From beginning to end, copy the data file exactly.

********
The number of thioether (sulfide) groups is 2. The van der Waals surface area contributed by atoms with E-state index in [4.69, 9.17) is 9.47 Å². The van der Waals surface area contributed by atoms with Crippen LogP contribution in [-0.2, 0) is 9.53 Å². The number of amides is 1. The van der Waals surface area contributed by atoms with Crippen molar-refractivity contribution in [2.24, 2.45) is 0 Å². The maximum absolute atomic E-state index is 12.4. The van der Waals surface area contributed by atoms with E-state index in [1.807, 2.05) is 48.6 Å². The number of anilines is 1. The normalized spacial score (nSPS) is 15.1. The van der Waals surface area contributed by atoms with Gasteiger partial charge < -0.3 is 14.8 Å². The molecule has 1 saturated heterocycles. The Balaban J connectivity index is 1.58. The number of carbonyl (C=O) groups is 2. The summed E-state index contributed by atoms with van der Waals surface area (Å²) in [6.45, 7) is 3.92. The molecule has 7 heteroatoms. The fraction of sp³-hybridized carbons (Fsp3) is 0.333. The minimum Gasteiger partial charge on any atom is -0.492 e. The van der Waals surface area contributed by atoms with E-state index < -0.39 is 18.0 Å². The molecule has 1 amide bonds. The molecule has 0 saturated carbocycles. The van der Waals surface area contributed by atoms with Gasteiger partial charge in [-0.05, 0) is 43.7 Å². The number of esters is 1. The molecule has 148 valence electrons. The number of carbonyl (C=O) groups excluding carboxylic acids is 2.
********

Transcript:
The number of thioether (sulfide) groups is 2. The van der Waals surface area contributed by atoms with E-state index in [4.69, 9.17) is 9.47 Å². The van der Waals surface area contributed by atoms with Crippen LogP contribution in [-0.2, 0) is 9.53 Å². The number of amides is 1. The van der Waals surface area contributed by atoms with Crippen molar-refractivity contribution in [2.24, 2.45) is 0 Å². The maximum absolute atomic E-state index is 12.4. The van der Waals surface area contributed by atoms with E-state index in [1.807, 2.05) is 48.6 Å². The number of anilines is 1. The normalized spacial score (nSPS) is 15.1. The van der Waals surface area contributed by atoms with Gasteiger partial charge < -0.3 is 14.8 Å². The molecule has 1 saturated heterocycles. The Balaban J connectivity index is 1.58. The number of carbonyl (C=O) groups is 2. The summed E-state index contributed by atoms with van der Waals surface area (Å²) in [6.45, 7) is 3.92. The molecule has 7 heteroatoms. The fraction of sp³-hybridized carbons (Fsp3) is 0.333. The minimum Gasteiger partial charge on any atom is -0.492 e. The van der Waals surface area contributed by atoms with E-state index < -0.39 is 18.0 Å². The molecule has 1 amide bonds. The molecule has 0 saturated carbocycles. The van der Waals surface area contributed by atoms with Gasteiger partial charge in [-0.05, 0) is 43.7 Å². The number of esters is 1. The molecule has 148 valence electrons. The number of carbonyl (C=O) groups excluding carboxylic acids is 2.